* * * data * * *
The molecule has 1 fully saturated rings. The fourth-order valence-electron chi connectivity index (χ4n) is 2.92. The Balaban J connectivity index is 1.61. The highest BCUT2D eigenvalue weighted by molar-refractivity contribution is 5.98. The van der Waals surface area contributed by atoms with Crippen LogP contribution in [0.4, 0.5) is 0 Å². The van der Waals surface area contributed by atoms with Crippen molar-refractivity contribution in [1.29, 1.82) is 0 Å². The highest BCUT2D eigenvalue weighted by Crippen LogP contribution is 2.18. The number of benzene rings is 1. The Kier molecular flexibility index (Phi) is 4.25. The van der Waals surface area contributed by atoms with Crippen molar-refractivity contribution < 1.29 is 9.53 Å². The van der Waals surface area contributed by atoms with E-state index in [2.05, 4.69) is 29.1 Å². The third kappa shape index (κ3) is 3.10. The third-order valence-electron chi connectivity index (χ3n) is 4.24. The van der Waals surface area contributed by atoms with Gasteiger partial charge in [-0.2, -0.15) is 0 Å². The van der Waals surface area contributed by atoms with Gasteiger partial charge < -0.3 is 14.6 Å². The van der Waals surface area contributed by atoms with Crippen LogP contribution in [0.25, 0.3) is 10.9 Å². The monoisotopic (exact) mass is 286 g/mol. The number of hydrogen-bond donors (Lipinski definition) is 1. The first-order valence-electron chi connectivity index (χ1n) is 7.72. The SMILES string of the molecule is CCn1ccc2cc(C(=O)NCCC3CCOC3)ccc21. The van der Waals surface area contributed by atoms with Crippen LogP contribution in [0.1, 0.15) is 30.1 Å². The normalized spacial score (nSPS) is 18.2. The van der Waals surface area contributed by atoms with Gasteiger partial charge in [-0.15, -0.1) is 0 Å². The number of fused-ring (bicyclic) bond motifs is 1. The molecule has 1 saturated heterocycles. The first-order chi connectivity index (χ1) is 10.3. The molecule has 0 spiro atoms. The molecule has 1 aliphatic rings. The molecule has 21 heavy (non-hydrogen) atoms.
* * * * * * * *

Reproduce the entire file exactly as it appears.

The molecule has 1 fully saturated rings. The fourth-order valence-electron chi connectivity index (χ4n) is 2.92. The Balaban J connectivity index is 1.61. The highest BCUT2D eigenvalue weighted by molar-refractivity contribution is 5.98. The van der Waals surface area contributed by atoms with Crippen LogP contribution in [0.4, 0.5) is 0 Å². The van der Waals surface area contributed by atoms with Crippen molar-refractivity contribution in [1.29, 1.82) is 0 Å². The highest BCUT2D eigenvalue weighted by Crippen LogP contribution is 2.18. The number of benzene rings is 1. The Kier molecular flexibility index (Phi) is 4.25. The van der Waals surface area contributed by atoms with Crippen molar-refractivity contribution < 1.29 is 9.53 Å². The van der Waals surface area contributed by atoms with E-state index in [2.05, 4.69) is 29.1 Å². The third kappa shape index (κ3) is 3.10. The third-order valence-electron chi connectivity index (χ3n) is 4.24. The van der Waals surface area contributed by atoms with Gasteiger partial charge in [-0.2, -0.15) is 0 Å². The van der Waals surface area contributed by atoms with Gasteiger partial charge < -0.3 is 14.6 Å². The van der Waals surface area contributed by atoms with Crippen LogP contribution in [0.25, 0.3) is 10.9 Å². The monoisotopic (exact) mass is 286 g/mol. The number of hydrogen-bond donors (Lipinski definition) is 1. The first-order valence-electron chi connectivity index (χ1n) is 7.72. The SMILES string of the molecule is CCn1ccc2cc(C(=O)NCCC3CCOC3)ccc21. The van der Waals surface area contributed by atoms with Crippen LogP contribution in [0.1, 0.15) is 30.1 Å². The normalized spacial score (nSPS) is 18.2. The van der Waals surface area contributed by atoms with Gasteiger partial charge in [-0.15, -0.1) is 0 Å². The number of fused-ring (bicyclic) bond motifs is 1. The molecule has 1 saturated heterocycles. The first-order chi connectivity index (χ1) is 10.3. The molecule has 0 spiro atoms. The molecule has 1 aliphatic rings. The molecule has 21 heavy (non-hydrogen) atoms.